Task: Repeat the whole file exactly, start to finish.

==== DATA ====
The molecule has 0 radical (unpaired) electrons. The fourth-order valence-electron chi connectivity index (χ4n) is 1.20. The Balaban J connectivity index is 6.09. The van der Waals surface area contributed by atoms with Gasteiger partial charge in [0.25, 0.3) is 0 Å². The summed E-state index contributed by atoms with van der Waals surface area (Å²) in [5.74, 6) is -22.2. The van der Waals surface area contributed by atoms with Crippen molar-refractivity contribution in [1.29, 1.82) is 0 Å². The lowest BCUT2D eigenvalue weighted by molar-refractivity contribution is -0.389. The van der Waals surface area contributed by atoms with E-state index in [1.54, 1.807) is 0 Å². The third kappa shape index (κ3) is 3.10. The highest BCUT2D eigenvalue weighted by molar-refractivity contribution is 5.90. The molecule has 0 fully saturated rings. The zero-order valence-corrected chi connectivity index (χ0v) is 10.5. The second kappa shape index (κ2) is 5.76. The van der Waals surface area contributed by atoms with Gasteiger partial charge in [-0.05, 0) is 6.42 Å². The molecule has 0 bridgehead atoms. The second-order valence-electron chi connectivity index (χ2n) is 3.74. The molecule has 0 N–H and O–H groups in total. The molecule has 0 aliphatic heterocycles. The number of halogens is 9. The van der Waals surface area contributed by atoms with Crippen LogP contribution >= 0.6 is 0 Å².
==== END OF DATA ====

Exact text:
The molecule has 0 radical (unpaired) electrons. The fourth-order valence-electron chi connectivity index (χ4n) is 1.20. The Balaban J connectivity index is 6.09. The van der Waals surface area contributed by atoms with Gasteiger partial charge in [0.25, 0.3) is 0 Å². The summed E-state index contributed by atoms with van der Waals surface area (Å²) in [5.74, 6) is -22.2. The van der Waals surface area contributed by atoms with Crippen molar-refractivity contribution in [1.29, 1.82) is 0 Å². The lowest BCUT2D eigenvalue weighted by molar-refractivity contribution is -0.389. The van der Waals surface area contributed by atoms with E-state index in [1.54, 1.807) is 0 Å². The third kappa shape index (κ3) is 3.10. The highest BCUT2D eigenvalue weighted by molar-refractivity contribution is 5.90. The molecule has 0 fully saturated rings. The zero-order valence-corrected chi connectivity index (χ0v) is 10.5. The second kappa shape index (κ2) is 5.76. The van der Waals surface area contributed by atoms with Gasteiger partial charge in [-0.05, 0) is 6.42 Å². The molecule has 0 bridgehead atoms. The second-order valence-electron chi connectivity index (χ2n) is 3.74. The molecule has 0 N–H and O–H groups in total. The molecule has 0 aliphatic heterocycles. The number of halogens is 9. The van der Waals surface area contributed by atoms with Crippen LogP contribution >= 0.6 is 0 Å².